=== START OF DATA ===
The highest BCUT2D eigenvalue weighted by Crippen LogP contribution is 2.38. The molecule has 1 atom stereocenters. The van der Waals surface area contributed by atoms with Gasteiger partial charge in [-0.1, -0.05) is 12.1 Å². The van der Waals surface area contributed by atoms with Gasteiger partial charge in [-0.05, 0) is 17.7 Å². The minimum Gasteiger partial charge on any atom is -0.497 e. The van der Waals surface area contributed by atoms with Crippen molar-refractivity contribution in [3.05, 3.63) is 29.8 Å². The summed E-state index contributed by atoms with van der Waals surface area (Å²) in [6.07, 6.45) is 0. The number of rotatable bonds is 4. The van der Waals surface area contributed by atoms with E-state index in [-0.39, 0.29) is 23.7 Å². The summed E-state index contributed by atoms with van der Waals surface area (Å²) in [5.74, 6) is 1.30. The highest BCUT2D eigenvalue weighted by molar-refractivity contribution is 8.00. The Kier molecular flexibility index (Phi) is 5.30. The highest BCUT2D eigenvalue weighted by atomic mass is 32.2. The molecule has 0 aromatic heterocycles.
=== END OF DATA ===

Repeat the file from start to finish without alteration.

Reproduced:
The highest BCUT2D eigenvalue weighted by Crippen LogP contribution is 2.38. The molecule has 1 atom stereocenters. The van der Waals surface area contributed by atoms with Gasteiger partial charge in [-0.1, -0.05) is 12.1 Å². The van der Waals surface area contributed by atoms with Gasteiger partial charge in [-0.05, 0) is 17.7 Å². The minimum Gasteiger partial charge on any atom is -0.497 e. The van der Waals surface area contributed by atoms with Crippen molar-refractivity contribution in [3.05, 3.63) is 29.8 Å². The summed E-state index contributed by atoms with van der Waals surface area (Å²) in [6.07, 6.45) is 0. The number of rotatable bonds is 4. The van der Waals surface area contributed by atoms with E-state index in [-0.39, 0.29) is 23.7 Å². The summed E-state index contributed by atoms with van der Waals surface area (Å²) in [5.74, 6) is 1.30. The highest BCUT2D eigenvalue weighted by molar-refractivity contribution is 8.00. The Kier molecular flexibility index (Phi) is 5.30. The highest BCUT2D eigenvalue weighted by atomic mass is 32.2. The molecule has 0 aromatic heterocycles.